[Standards] [Operators] Future of XMPP Re: The Google issue

Peter Waher Peter.Waher at clayster.com
Wed Dec 4 22:48:02 UTC 2013


Hello

A small comment regarding EXI:

One option, though, is EXI, which "knows" - with some encouragement - to ship values as binary even though in traditional XML serialization, they'd be base64 encoded. My only worry is that the level of benefit that this gives is rapidly eroded by how good XML parsers have got, especially when you consider the overhead that known-schema causes to the complexity of the protocol.

XEP-0322 (EXI) contains two methods of using EXI-compressed XML in pure binary form, i.e. not base-64 encoded. The first method contains a handshake mechanism where a normal XMPP session is converted to pure binary using EXI (including quick setup), and another mechanism which is EXI from the start, i.e. no text XML is sent/received.

I would prefer to make a clean cut and to develop something like XMPP 2.0 or similiar which got rid of XML in favor of some header based protocol (e.g. protocol buffers or even something as simple like <type><length><optional_hash>content (in binary form, a bit more would be needed to enable nested types, but it's just to express how it should have been done).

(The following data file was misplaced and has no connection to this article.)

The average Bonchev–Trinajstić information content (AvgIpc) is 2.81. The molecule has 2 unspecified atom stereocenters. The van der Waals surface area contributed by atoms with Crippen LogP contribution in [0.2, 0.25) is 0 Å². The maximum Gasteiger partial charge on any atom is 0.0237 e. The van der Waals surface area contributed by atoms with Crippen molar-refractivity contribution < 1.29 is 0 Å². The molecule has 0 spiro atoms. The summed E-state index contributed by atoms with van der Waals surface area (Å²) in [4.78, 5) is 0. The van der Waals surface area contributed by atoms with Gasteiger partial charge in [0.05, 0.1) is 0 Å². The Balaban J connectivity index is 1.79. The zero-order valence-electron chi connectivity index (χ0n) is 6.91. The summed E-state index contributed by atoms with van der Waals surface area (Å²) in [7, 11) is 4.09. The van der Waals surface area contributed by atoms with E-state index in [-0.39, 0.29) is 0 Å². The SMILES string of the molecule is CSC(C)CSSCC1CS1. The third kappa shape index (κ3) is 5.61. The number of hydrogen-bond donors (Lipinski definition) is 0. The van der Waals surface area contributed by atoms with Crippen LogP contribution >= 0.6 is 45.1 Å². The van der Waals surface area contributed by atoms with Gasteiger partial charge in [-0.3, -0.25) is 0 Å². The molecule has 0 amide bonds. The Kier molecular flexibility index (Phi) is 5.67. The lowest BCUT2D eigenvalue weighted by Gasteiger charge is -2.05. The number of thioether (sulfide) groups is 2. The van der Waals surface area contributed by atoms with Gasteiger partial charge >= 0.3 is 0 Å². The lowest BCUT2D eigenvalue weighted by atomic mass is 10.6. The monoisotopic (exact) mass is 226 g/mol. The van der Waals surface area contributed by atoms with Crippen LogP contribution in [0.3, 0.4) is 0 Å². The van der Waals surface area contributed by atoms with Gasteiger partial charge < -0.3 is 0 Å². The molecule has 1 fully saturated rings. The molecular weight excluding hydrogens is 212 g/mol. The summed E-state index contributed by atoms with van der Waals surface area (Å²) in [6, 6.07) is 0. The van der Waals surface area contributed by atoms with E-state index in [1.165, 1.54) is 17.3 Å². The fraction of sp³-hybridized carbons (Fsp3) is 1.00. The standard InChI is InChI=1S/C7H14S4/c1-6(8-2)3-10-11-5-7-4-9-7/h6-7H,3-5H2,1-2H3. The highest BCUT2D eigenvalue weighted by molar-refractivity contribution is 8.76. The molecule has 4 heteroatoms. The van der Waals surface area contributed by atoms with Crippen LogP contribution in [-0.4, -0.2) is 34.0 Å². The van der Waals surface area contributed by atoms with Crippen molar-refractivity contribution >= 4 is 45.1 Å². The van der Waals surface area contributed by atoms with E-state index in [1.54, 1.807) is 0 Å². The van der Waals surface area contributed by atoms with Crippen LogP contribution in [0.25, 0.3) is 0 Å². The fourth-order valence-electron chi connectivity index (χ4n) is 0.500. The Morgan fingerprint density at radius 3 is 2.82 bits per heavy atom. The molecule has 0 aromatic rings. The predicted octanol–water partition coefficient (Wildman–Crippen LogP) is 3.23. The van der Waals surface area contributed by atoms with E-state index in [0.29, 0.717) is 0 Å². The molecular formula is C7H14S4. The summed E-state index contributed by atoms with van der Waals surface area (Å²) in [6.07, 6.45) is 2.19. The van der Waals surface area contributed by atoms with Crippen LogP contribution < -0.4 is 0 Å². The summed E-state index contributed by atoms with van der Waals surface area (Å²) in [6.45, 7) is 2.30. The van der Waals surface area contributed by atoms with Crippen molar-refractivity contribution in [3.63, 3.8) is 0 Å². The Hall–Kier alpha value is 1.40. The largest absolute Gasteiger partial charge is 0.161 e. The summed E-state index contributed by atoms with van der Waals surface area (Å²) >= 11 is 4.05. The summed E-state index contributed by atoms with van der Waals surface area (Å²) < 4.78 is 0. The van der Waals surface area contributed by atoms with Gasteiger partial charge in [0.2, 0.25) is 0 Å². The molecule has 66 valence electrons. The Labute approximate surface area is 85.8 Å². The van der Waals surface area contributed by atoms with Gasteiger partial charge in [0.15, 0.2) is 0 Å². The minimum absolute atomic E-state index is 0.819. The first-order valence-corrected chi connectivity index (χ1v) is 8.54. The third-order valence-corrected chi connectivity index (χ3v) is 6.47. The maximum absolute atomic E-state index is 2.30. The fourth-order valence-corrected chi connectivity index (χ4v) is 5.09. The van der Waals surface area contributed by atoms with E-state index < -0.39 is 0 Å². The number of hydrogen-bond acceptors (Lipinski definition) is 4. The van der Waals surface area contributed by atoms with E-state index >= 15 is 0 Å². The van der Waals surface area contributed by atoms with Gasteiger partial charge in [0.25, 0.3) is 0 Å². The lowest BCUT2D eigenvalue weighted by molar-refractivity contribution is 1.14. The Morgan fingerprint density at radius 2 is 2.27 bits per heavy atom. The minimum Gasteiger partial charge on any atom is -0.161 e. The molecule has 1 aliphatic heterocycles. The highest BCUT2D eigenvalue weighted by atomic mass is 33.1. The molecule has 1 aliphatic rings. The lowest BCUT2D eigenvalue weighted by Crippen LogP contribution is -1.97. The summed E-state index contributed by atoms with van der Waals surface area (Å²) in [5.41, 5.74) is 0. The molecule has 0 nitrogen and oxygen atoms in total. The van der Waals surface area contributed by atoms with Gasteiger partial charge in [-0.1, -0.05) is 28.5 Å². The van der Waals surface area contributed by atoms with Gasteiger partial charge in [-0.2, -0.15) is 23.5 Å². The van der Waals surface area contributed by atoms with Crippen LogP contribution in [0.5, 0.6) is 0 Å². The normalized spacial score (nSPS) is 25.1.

I think it's relatively easy to exchange the XML-based parts of current XMPP-implementation to something like protocol buffers. All the concepts and other stuff would still work, but the really ugly thing of parsing stream based XML would be gone.

Having said that, some defense of XML: Using XML (either serialized as text or serialized as efficient binary using EXI) has some exceptional benefits, among other things its extensibility and interoperability. Being able to use standardized techniques for validation (schemas), version control and transformations (XSLT), searching (XPATH) etc. is a further plus. There are many attempts to create "simpler" forms of communication using for instance JSON, etc. But what is "simple" in the short term is not necessarily what is simple in the long term, especially if you want to create an interoperable infrastructure where myriads of service providers share common networks and supposedly integrate with each other, taking into account versions, contracts, etc. Making it too simple now, might end up bury you in the end.

Best regards,
Peter Waher


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